Bikes and Feet in San Diego

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August 16, 2013
By Jim Sallis
Bikes and Feet in San Diego

CicloSDias on August 11, 2013 was a momentous event in the active living history of San Diego. By giving a few miles of streets over to the age-old pastimes of biking and walking, San Diego has taken a big step into the mainstream of the 21st century. Many cities have realized that investing in biking and walking is a way to improve health, environment, the economy, tourism, social capital, and overall quality of life. San Diego is late to this party, but CicloSDias is a sign we have crossed a threshold.

The big news is that CicloSDias was a blast, and many people came out to enjoy quiet, safe, car-free streets on bikes, feet, skates, skateboards, wheelchairs, and something that looked like a pickle. It was great to see people of all ages, sizes, and colors moving and smiling. There were thousands of children on tiny bikes, and lots of dogs who took their "masters" for a spin. The 5-mile route through low- and high-income areas drew heavily from the local neighborhoods, but people came from throughout the county. Highlights were an Mexican American street market, a local chocolate shop giving free samples, hard decisions about which restaurant or pub to visit, and the perfect weather (of course).

The event was organized by the City of San Diego, led by Ed Clancy, who is the bicycle events coordinator. There were many community organization and business partners who contributed to the success. Of special note are the San Diego County Bicycle Coalition, WalkSanDiego, and DecoBike which will be creating a San Diego bike sharing program early in 2014. The spirit of volunteerism was strong, and I am pleased that almost everyone from our office was either a volunteer or participant at CicloSDias. All of these groups and more made participants feel welcome at four "hubs" along the route. Hubs were a place to get a fruit snack, learn about the partner organizations, meet new friends, and take a survey.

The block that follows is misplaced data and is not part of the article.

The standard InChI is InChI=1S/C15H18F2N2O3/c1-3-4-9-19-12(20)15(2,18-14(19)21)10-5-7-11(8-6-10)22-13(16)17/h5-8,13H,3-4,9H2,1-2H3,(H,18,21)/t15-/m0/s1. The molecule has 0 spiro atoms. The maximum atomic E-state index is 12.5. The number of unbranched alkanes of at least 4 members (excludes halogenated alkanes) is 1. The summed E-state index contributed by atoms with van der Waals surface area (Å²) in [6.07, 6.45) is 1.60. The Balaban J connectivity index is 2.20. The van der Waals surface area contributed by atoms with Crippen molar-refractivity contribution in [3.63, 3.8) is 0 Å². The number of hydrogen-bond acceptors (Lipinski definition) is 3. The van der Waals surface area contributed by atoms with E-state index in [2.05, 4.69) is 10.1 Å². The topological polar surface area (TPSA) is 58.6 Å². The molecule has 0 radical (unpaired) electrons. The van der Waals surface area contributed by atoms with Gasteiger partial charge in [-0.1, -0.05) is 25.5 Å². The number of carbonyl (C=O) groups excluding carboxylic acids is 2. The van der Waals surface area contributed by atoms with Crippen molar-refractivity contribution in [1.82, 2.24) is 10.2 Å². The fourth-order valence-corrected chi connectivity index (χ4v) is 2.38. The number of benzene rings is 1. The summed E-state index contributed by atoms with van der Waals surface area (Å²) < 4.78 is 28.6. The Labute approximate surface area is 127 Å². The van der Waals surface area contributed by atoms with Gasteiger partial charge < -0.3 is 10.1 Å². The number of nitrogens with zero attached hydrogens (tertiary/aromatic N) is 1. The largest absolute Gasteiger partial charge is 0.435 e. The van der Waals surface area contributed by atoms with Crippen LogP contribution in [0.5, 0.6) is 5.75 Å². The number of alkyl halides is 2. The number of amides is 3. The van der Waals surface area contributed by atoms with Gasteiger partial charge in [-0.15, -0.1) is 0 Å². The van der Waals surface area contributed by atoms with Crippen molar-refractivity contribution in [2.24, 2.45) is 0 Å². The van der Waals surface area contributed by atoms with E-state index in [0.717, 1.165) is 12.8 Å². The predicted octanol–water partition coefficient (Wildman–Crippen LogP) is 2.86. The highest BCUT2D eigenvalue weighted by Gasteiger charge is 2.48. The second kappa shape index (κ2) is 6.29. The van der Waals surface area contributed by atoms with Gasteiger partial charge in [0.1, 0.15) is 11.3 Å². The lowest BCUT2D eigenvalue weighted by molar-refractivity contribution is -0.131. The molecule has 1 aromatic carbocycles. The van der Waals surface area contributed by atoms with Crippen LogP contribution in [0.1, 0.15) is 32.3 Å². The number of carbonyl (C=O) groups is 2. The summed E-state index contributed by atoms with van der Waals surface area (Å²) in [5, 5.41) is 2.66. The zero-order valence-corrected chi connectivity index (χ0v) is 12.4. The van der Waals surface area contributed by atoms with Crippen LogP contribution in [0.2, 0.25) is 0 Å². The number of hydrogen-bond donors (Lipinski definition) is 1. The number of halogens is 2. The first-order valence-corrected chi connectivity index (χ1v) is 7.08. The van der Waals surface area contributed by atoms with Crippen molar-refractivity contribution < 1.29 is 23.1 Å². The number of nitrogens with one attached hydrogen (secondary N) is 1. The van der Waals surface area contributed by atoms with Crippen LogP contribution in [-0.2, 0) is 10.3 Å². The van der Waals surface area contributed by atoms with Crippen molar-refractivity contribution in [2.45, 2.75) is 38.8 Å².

Survey?  Yes, CicloSDias is being evaluated. Jordan Carlson from UCSD and Sherry Ryan from SDSU organized the evaluation, with support from The California Endowment and Sudberry Properties, a local developer. Volunteers counted people at three locations, 1000 people completed surveys at the event, and many more answered a few questions by placing stickers on attractive posters. Thanks to Aaron Hipp in St Louis for the poster idea. Businesses along the route were surveyed. Community-wide surveys before and after CicloSDias will tell us about awareness, promotion of the event, level of interest, and support for pedestrian- and bicycle-friendly policies. Stay tuned for results.

Being a veteran of three Ciclovias in Bogota, Columbia, the city that invented the idea, I can assure you that San Diego has a long way to go. In Bogota they close 100 miles of streets every Sunday and holiday. The routes connect many parts of the city and bring people to 20 parks where dance and exercise classes are held every hour that draw thousands. They have been doing this for 30 years, and politicians who want to save money by closing down Ciclovia simply do not get elected. But let's not emulate others. Let's build CicloSDias into a signature event that helps define the San Diego lifestyle. Let's build CicloSDias into a weekly, city-wide event that allows each neighborhood to share its charms with everyone else and introduces new clients to businesses on the route. If we can do that, San Diego will be a healthier city in many ways.

UPDATE: On March 30, 2014, San Diego held it's second CicloSDias event in the neighborhood of Pacific Beach. Check out my blog for highlights from our second open streets event.

Check out these great photos from the August 11, 2013 event!

CicloSDias attracted hordes to local restaurants to fuel up.

There was even a mobile doctor on the route.

Participants were happy to complete surveys and answer questions on the posters.

One of many unusual conveyances.

The street market brought Mexican American culture to CicloSDias.

Here I am with doctoral student Jessa Engelberg, who was counting participants, and Elena Martinez, a colleague at UCSD who loaned me a bike.

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